Heart of the Arts: Inspirare Nova

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Tom Peterson, composer & co-founder of Inspirare Nova

Music lovers, rejoice! A new choir has recently emerged on the Valley art scene: Inspirare Nova. The sixteen-voice choir is "dedicated to creating original choral works and presenting them in a visually engaging concert format. " Co-Founding member and composer Tom Peterson, shares a few thoughts with K-Bach's Jane Hilton.


There are a number of choral groups in the Valley that present new work from time to time. What sets Inspirare Nova apart?

Choirs have been better than most musical ensembles at embracing newly-composed music, but we will build entire concerts around the large works we commission. Other music is then programmed as a way to put the new work in context. For example, The Chapels of Westminster Abbey, a twenty-minute suite, is preceded by works written by composers who were themselves choirmasters at the Abbey.


Our visual and dramatic presentation will also set us apart. Our Executive Director, Rick Ashcroft, has a long history in musical theatre and opera performance and direction, so future projects may include instrumentalists, costumes, or dancers.


Where are the Sixteen voices from? Was this a handpicked, invitation only "curated" ensemble, or was there a formal audition process?


We invited professional-level folks from Phoenix’s wide and deep talent pool. In addition to being fine singers, many are conductors and composers themselves. One piece on the concert was written for us by one of our sopranos, Kira Rugen, who is also the director of her own group, Solis Camerata.


What do you hope the choir will have accomplished one year from now? Five years from now?


One year from now? Survive. We hope to build an audience and a supportive community, but getting a group like this off the ground is challenging.


And five years? We feel the sky is the limit. And not just in terms of getting the biggest names to compose or conduct, but in terms of developing as creatively as we can. We will have collaborated with artists in other media and genres. We will have produced our own recordings. We will have brought together an audience in Phoenix excited about hearing what composers are writing right now.


I understand that you are a recent graduate of the Royal College of Music. Did your time in London directly inspire your new work, The Chapels of Westminster Abbey, the work feature on the inaugural concerts, May 16 & 17?


Absolutely. Westminster Abbey is an awe-inspiring place: architectural marvel, burial place of monarchs and poets, site of coronations, weddings, and memorials. While living in London I was very fortunate to get to know Graeme Napier, then a Minor Canon at the Abbey. Together, we plotted out the arc of the piece, which takes the listener on a kind of musical tour through seven of the Abbey’s chapels. He selected specific texts, commissioned a beautiful new poem from Christiania Whitehead (a poet and scholar of medieval history), and I tried to do those texts justice in music.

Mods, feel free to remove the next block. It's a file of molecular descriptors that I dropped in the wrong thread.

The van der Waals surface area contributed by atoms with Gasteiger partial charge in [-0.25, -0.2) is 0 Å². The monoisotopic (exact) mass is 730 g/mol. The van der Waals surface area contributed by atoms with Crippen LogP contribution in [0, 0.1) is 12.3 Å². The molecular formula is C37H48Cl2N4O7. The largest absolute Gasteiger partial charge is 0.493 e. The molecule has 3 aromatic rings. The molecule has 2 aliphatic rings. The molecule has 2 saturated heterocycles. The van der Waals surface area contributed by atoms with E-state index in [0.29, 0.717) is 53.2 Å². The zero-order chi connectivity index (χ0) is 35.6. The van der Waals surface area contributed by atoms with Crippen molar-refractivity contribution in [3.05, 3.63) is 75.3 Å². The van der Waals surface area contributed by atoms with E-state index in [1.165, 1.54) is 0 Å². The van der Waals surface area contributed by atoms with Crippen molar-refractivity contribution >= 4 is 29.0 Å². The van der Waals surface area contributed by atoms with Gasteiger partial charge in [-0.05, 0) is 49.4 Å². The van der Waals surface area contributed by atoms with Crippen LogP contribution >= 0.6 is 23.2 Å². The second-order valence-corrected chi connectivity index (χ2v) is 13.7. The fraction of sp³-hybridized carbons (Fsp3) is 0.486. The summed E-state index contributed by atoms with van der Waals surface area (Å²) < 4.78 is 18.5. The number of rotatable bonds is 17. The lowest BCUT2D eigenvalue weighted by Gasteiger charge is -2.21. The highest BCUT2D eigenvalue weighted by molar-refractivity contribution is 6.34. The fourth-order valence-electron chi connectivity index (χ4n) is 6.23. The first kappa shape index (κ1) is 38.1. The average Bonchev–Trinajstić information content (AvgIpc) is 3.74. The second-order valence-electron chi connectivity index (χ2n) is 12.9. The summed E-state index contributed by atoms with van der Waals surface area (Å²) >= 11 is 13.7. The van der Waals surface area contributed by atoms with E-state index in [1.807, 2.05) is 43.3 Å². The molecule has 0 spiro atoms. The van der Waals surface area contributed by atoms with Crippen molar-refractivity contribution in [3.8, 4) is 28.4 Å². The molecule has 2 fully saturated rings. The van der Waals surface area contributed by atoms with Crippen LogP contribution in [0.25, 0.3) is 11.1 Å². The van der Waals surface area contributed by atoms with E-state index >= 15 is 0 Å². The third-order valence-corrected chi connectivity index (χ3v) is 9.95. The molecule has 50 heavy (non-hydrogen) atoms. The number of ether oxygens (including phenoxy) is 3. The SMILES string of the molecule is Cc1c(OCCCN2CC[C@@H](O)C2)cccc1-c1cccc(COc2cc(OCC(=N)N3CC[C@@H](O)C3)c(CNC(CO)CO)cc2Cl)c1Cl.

One example of how the piece is woven together: the medieval craftsmen who built the incredible fan-vaulted ceiling of the Lady Chapel did so as an Earth-bound metaphor for the heavens that God had set in the sky. So Graeme chose this text from the 1549 prayerbook:


I will consider thy heavens, even the works of thy fingers,

the moon and the stars, which thou hast ordained.


Here, God is the craftsman of a fan-vaulted cosmos. But why the specific 1549 version? Because it was published during the reign of Edward VI, who is buried in the Lady Chapel.



You are a versatile composer, Tom, but it's obvious, looking through your history of works, that you have a penchant for the human voice. Why?


Truthfully, I’m not sure. Perhaps because the voice is such a direct, pure form of musical expression. An instrument to be mastered, surely, but without strings or reeds or valves.


Or perhaps because literary works are so often the kindling for my musical ideas. Text — or for that matter, any idea or image — can form for composers and listeners alike a pathway into unlikely sounds, music that they might otherwise dismiss as unusual. I still believe that complex, layered music can be deeply meaningful and rewarding — perhaps even moreso now in the internet age of immediacy — and I hope that the text that inspired me to write a work keeps others listening.



In the future, will Inspirare Nova seek to also collaborate with contemporary composers outside of our region?


Yes, and conductors and possibly soloists as well. It’s a balance between bringing wonderful music to the Valley and utilizing the potential we already have. We want to be a place for creativity to bloom in our own community, and we want to reflect that in our programming. Our fall concert will likely be a showcase of Phoenix-area composers.

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(Photo by  Courtesy of Inspirare Nova)


Inspirare Nova's inaugural concerts,The Chapels of Westminster Abbey, will be held 7:30pm, May 16 & 17, 2014. at Christ Church of the Ascension in Paradise Valley. For more details, visit www.inspirarenova.org.